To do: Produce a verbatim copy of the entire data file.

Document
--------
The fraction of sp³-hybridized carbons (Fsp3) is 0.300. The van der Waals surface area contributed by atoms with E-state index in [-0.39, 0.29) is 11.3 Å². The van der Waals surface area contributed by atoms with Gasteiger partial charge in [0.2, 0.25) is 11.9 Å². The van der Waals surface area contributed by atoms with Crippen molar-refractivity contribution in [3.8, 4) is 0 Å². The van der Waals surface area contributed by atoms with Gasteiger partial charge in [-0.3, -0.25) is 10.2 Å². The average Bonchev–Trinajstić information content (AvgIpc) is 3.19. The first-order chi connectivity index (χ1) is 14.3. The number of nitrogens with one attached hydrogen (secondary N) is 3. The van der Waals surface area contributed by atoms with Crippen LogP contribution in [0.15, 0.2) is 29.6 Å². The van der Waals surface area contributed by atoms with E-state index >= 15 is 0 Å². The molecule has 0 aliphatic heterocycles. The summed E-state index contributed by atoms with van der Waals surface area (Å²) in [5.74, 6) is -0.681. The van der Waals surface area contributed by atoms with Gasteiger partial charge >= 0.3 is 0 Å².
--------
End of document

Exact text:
The fraction of sp³-hybridized carbons (Fsp3) is 0.300. The van der Waals surface area contributed by atoms with E-state index in [-0.39, 0.29) is 11.3 Å². The van der Waals surface area contributed by atoms with Gasteiger partial charge in [0.2, 0.25) is 11.9 Å². The van der Waals surface area contributed by atoms with Crippen molar-refractivity contribution in [3.8, 4) is 0 Å². The van der Waals surface area contributed by atoms with Gasteiger partial charge in [-0.3, -0.25) is 10.2 Å². The average Bonchev–Trinajstić information content (AvgIpc) is 3.19. The first-order chi connectivity index (χ1) is 14.3. The number of nitrogens with one attached hydrogen (secondary N) is 3. The van der Waals surface area contributed by atoms with Crippen LogP contribution in [0.15, 0.2) is 29.6 Å². The van der Waals surface area contributed by atoms with E-state index >= 15 is 0 Å². The molecule has 0 aliphatic heterocycles. The summed E-state index contributed by atoms with van der Waals surface area (Å²) in [5.74, 6) is -0.681. The van der Waals surface area contributed by atoms with Gasteiger partial charge >= 0.3 is 0 Å².